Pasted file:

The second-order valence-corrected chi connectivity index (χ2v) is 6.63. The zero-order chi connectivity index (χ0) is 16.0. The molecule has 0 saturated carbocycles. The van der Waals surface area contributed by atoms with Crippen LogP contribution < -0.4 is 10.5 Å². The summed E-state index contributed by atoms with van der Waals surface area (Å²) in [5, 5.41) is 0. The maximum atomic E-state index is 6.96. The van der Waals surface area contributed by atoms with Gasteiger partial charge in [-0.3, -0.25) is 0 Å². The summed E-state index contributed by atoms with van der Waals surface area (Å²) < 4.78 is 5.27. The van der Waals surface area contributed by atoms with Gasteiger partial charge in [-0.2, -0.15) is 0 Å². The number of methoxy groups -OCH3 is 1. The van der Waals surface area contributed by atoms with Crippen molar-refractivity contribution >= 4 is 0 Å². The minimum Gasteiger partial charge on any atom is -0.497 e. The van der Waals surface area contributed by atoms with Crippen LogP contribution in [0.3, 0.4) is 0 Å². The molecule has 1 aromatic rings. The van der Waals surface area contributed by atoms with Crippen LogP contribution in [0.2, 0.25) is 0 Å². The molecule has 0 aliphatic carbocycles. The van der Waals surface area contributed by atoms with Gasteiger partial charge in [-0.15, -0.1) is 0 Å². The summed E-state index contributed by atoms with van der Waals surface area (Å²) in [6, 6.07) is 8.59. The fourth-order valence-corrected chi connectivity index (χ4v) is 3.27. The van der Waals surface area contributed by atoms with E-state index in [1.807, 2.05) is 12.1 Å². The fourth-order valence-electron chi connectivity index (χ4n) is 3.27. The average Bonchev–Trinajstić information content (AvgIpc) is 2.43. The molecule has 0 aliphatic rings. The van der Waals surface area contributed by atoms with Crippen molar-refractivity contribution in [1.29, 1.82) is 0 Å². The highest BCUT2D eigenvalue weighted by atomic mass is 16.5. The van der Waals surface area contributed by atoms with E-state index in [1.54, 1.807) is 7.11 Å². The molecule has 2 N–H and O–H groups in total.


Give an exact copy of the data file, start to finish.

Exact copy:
The second-order valence-corrected chi connectivity index (χ2v) is 6.63. The zero-order chi connectivity index (χ0) is 16.0. The molecule has 0 saturated carbocycles. The van der Waals surface area contributed by atoms with Crippen LogP contribution < -0.4 is 10.5 Å². The summed E-state index contributed by atoms with van der Waals surface area (Å²) in [5, 5.41) is 0. The maximum atomic E-state index is 6.96. The van der Waals surface area contributed by atoms with Gasteiger partial charge in [-0.3, -0.25) is 0 Å². The summed E-state index contributed by atoms with van der Waals surface area (Å²) < 4.78 is 5.27. The van der Waals surface area contributed by atoms with Gasteiger partial charge in [-0.2, -0.15) is 0 Å². The number of methoxy groups -OCH3 is 1. The van der Waals surface area contributed by atoms with Crippen molar-refractivity contribution >= 4 is 0 Å². The minimum Gasteiger partial charge on any atom is -0.497 e. The van der Waals surface area contributed by atoms with Crippen LogP contribution in [0.3, 0.4) is 0 Å². The molecule has 1 aromatic rings. The van der Waals surface area contributed by atoms with Crippen LogP contribution in [0.2, 0.25) is 0 Å². The molecule has 0 aliphatic carbocycles. The van der Waals surface area contributed by atoms with Gasteiger partial charge in [-0.15, -0.1) is 0 Å². The summed E-state index contributed by atoms with van der Waals surface area (Å²) in [6, 6.07) is 8.59. The fourth-order valence-corrected chi connectivity index (χ4v) is 3.27. The van der Waals surface area contributed by atoms with E-state index in [1.807, 2.05) is 12.1 Å². The fourth-order valence-electron chi connectivity index (χ4n) is 3.27. The average Bonchev–Trinajstić information content (AvgIpc) is 2.43. The molecule has 0 aliphatic rings. The van der Waals surface area contributed by atoms with Crippen molar-refractivity contribution in [1.29, 1.82) is 0 Å². The highest BCUT2D eigenvalue weighted by atomic mass is 16.5. The van der Waals surface area contributed by atoms with E-state index in [1.54, 1.807) is 7.11 Å². The molecule has 2 N–H and O–H groups in total.